What distinguishes both Richardson et al. (2014) and Hayden et al.(2010) from the previously discussed articles regarding occupational pesticide exposure, is the attention to which types of pesticides can significantly increase the risk of AD, whereas the majority of literature grouped all pesticides together. It is important to draw the connection between these two studies, for their findings furthered the hypothesis that toxicity of pesticides is variable based on classification. Although these two studies point to clear evidence suggesting exposure to organophosphates and organochlorines pose greater risks in developing AD over other pesticides, further research is necessary to determine levels of toxicity in all classes of pesticides and possible synergistic effects.
Across the literature, the data presented suggests that the majority of pesticide exposure occurs in male-dominated occupational settings, making the association between pesticide exposure and the risk of AD extremely prevalent among males (Hayden et al., 2010). Despite female inclusion at the origin of all studies, researchers made it clear that there is “no significant association of occupational pesticide exposure and risk of AD in females,” (Baldi et al., 2003, p.413-14). Furthering this data trend, it was also seen that apart from male-dominated occupational exposure, males living in high pesticide use areas showed nearly double the risk of presenting with AD over females, revealing that this trend is the same in environmental pesticide exposure (Parr??n, Requena, Hern??ndez, & Alarc??n, 2011).
The largest gap across literature includes data on female pesticide exposure and the risk of AD. This is ironic considering AD is the most common progressive neurological disease and in general, disproportionately affects older female populations (Zaganas et al., 2013). In Zaganas et al’s. (2013) literature review, researchers emphasized that across the fourteen studies assessed, a majority of research failed to include reasoning as to why there may be a difference in male versus female pesticide exposure and risk of AD. Researchers attribute some lack of data to the sheer fact that research for AD in general is still underway, whereas data on pesticide exposure and risk of other neurological diseases such as Parkinson’s, are more readily available and extensive (Zaganas et al., 2013).
Through close examination of the literature, concrete evidence displayed that the risk of AD increased for those with a history of occupational pesticide exposure. However, the conclusions in studies that examined environmental pesticide exposure and the risk of AD were far less clear. The literature emphasized the danger in specific pesticides such as organophosphates and organochlorines, but the majority of studies failed to draw attention to which pesticides may have caused a more severe connection in the risk of developing AD. Moreover, it was apparent that not only is data on this overall topic still minimal, but data on female pesticide exposure and risk of AD is almost non-existent. Baldi et al.(2003) and Gauthier et al. (2001) failed to communicate their speculations as to why there seemed to be no significant association in female populations, while Richardson et al.(2014) disregarded gender, and only classified his participants by occupational exposure. Further research on the link between pesticide exposure and risk of AD must include a way of measuring exposure that can be generalizable across a majority of populations. Initiative in examining pesticide-altered foods provided by agricultural and food industries is one way to achieve new data solely on environmental pesticide exposure, specific pesticide toxicity classifications, and statistical differences in both genders, as eating pesticide-altered foods is a mechanism of daily pesticide exposure not yet explored in literature.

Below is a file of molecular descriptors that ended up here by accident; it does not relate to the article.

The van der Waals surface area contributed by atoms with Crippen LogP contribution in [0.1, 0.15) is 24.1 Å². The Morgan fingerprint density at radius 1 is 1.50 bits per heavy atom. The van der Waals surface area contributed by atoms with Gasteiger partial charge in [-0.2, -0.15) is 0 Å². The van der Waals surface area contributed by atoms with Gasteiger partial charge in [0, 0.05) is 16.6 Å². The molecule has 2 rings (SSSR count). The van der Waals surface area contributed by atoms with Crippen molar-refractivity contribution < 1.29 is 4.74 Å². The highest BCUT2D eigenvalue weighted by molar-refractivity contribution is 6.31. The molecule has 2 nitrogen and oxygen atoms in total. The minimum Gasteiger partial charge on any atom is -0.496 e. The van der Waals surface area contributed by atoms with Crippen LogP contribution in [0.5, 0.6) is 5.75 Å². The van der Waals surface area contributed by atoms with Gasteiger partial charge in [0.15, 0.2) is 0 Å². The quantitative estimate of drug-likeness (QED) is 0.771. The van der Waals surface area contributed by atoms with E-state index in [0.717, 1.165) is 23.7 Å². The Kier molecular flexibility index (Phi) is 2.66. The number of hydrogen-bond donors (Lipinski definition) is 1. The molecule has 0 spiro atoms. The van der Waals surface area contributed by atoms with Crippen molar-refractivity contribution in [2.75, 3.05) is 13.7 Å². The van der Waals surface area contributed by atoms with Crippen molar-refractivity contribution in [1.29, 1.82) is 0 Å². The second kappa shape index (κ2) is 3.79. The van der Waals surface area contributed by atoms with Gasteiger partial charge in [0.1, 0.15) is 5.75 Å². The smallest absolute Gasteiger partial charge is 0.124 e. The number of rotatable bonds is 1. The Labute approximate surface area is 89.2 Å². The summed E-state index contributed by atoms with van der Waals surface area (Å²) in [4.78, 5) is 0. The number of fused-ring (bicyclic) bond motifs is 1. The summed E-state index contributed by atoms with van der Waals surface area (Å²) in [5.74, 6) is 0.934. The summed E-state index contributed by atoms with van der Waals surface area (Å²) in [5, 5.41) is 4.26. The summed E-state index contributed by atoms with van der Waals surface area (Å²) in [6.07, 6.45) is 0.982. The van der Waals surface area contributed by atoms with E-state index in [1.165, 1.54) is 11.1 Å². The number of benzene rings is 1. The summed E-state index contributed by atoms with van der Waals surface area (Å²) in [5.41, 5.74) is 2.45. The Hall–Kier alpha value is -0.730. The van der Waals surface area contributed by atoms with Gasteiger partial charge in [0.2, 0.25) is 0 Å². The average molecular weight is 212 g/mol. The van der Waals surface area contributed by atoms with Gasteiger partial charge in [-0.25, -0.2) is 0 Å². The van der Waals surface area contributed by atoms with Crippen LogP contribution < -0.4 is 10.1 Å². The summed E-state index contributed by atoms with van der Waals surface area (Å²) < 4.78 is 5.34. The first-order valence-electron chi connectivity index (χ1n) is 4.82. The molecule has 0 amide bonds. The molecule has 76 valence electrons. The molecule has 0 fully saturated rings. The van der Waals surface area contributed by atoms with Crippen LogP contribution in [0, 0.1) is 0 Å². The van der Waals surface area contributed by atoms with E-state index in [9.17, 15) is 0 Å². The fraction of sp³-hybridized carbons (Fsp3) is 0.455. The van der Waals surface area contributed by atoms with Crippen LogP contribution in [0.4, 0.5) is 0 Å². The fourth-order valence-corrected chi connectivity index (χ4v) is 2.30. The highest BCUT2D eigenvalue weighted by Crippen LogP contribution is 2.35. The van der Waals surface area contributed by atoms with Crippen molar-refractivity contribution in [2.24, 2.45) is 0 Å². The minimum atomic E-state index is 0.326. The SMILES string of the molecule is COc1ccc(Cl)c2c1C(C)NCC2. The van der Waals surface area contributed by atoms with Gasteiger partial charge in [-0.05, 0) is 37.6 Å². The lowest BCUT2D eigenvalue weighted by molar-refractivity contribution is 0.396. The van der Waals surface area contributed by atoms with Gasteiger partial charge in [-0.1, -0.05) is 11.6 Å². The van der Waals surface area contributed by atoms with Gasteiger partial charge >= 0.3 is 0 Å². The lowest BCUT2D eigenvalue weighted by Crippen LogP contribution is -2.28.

- Baldi, I., Lebailly, P., Mohammed-Brahim, B., Letenneur, L., Dartigues, J. F., & Brochard, P. (2003). Neurodegenerative diseases and exposure to pesticides in the elderly. American Journal of Epidemiology, 157(5), 409??“414. https://doi.org/10.1093/aje/kwf216
- Gauthier, E., Fortier, I., Courchesne, F., Pepin, P., Mortimer, J., & Gauvreau, D. (2001). Environmental pesticide exposure as a risk factor for Alzheimer’s disease: A case-control study. Environmental Research, 86(1), 37??“45. https://doi.org/10.1006/enrs.2001.4254
- Hayden, K. M., Norton, M. C., Darcey, D., ??stbye, T., Zandi, P. P., Breitner, J. C. S., & Welsh-Bohmer, K. A. (2010). Occupational exposure to pesticides increases the risk of incident AD: The Cache County Study. Neurology, 74(19), 1524??“1530. https://doi.org/10.1212/WNL.0b013e3181dd4423
- Parr??n, T., Requena, M., Hern??ndez, A. F., & Alarc??n, R. (2011). Association between environmental exposure to pesticides and neurodegenerative diseases. Toxicology and Applied Pharmacology, 256(3), 379??“385. https://doi.org/10.1016/j.taap.2011.05.006
- Quissell, K. (2018, March 15). Pesticides. [PowerPoint slides]. Retreived from https://learn.bu.edu/webapps/portal/execute/tabs/tabAction?tab_tab_group_id=_10_1
- Richardson, J. R., Roy, A., Shalat, S. L., Von Stein, R. T., Hossain, M. M., Buckley, B., … German, D. C. (2014). Elevated serum pesticide levels and risk for Alzheimer disease. JAMA Neurology, 71(3), 284??“290. https://doi.org/10.1001/jamaneurol.2013.6030
- Zaganas, I., Kapetanaki, S., Mastorodemos, V., Kanavouras, K., Colosio, C., Wilks, M. F., & Tsatsakis, A. M. (2013). Linking pesticide exposure and dementia: What is the evidence? Toxicology, 307(May), 3??“11. https://doi.org/10.1016/j.tox.2013.02.002